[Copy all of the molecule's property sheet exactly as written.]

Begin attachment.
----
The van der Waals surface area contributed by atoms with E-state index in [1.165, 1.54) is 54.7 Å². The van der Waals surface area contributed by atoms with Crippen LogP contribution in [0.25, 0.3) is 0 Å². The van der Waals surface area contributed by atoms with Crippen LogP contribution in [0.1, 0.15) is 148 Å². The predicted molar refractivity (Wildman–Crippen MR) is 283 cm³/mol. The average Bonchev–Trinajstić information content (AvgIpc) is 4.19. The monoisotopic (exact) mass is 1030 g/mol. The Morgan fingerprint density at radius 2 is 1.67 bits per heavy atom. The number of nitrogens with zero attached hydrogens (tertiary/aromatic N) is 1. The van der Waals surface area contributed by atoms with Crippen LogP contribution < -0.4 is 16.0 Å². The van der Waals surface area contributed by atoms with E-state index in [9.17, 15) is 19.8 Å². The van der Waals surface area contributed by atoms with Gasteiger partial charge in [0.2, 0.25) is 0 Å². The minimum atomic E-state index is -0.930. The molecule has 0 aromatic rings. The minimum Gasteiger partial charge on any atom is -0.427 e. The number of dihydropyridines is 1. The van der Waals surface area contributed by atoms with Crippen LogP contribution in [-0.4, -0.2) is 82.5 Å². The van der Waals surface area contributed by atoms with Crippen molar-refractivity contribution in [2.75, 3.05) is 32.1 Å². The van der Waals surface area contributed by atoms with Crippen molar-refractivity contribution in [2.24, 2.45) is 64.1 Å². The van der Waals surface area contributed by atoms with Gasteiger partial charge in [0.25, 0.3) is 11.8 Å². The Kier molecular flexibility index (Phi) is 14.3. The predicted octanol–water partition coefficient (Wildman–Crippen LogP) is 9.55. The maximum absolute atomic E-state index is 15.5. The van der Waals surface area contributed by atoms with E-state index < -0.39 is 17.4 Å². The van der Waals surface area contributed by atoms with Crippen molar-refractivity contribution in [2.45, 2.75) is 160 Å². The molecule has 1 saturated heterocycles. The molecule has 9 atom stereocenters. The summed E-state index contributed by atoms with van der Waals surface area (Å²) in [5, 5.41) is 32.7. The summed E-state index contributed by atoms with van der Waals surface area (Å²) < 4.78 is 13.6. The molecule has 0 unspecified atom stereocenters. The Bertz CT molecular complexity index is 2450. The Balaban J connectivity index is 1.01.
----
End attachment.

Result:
The van der Waals surface area contributed by atoms with E-state index in [1.165, 1.54) is 54.7 Å². The van der Waals surface area contributed by atoms with Crippen LogP contribution in [0.25, 0.3) is 0 Å². The van der Waals surface area contributed by atoms with Crippen LogP contribution in [0.1, 0.15) is 148 Å². The predicted molar refractivity (Wildman–Crippen MR) is 283 cm³/mol. The average Bonchev–Trinajstić information content (AvgIpc) is 4.19. The monoisotopic (exact) mass is 1030 g/mol. The Morgan fingerprint density at radius 2 is 1.67 bits per heavy atom. The number of nitrogens with zero attached hydrogens (tertiary/aromatic N) is 1. The van der Waals surface area contributed by atoms with Crippen LogP contribution < -0.4 is 16.0 Å². The van der Waals surface area contributed by atoms with E-state index in [9.17, 15) is 19.8 Å². The van der Waals surface area contributed by atoms with Gasteiger partial charge in [0.2, 0.25) is 0 Å². The minimum atomic E-state index is -0.930. The molecule has 0 aromatic rings. The minimum Gasteiger partial charge on any atom is -0.427 e. The number of dihydropyridines is 1. The van der Waals surface area contributed by atoms with Crippen LogP contribution in [-0.4, -0.2) is 82.5 Å². The van der Waals surface area contributed by atoms with Crippen molar-refractivity contribution in [2.75, 3.05) is 32.1 Å². The van der Waals surface area contributed by atoms with Crippen molar-refractivity contribution in [2.24, 2.45) is 64.1 Å². The van der Waals surface area contributed by atoms with Gasteiger partial charge in [0.25, 0.3) is 11.8 Å². The Kier molecular flexibility index (Phi) is 14.3. The predicted octanol–water partition coefficient (Wildman–Crippen LogP) is 9.55. The maximum absolute atomic E-state index is 15.5. The van der Waals surface area contributed by atoms with E-state index < -0.39 is 17.4 Å². The van der Waals surface area contributed by atoms with Crippen molar-refractivity contribution in [2.45, 2.75) is 160 Å². The molecule has 1 saturated heterocycles. The molecule has 9 atom stereocenters. The summed E-state index contributed by atoms with van der Waals surface area (Å²) in [5, 5.41) is 32.7. The summed E-state index contributed by atoms with van der Waals surface area (Å²) < 4.78 is 13.6. The molecule has 0 unspecified atom stereocenters. The Bertz CT molecular complexity index is 2450. The Balaban J connectivity index is 1.01.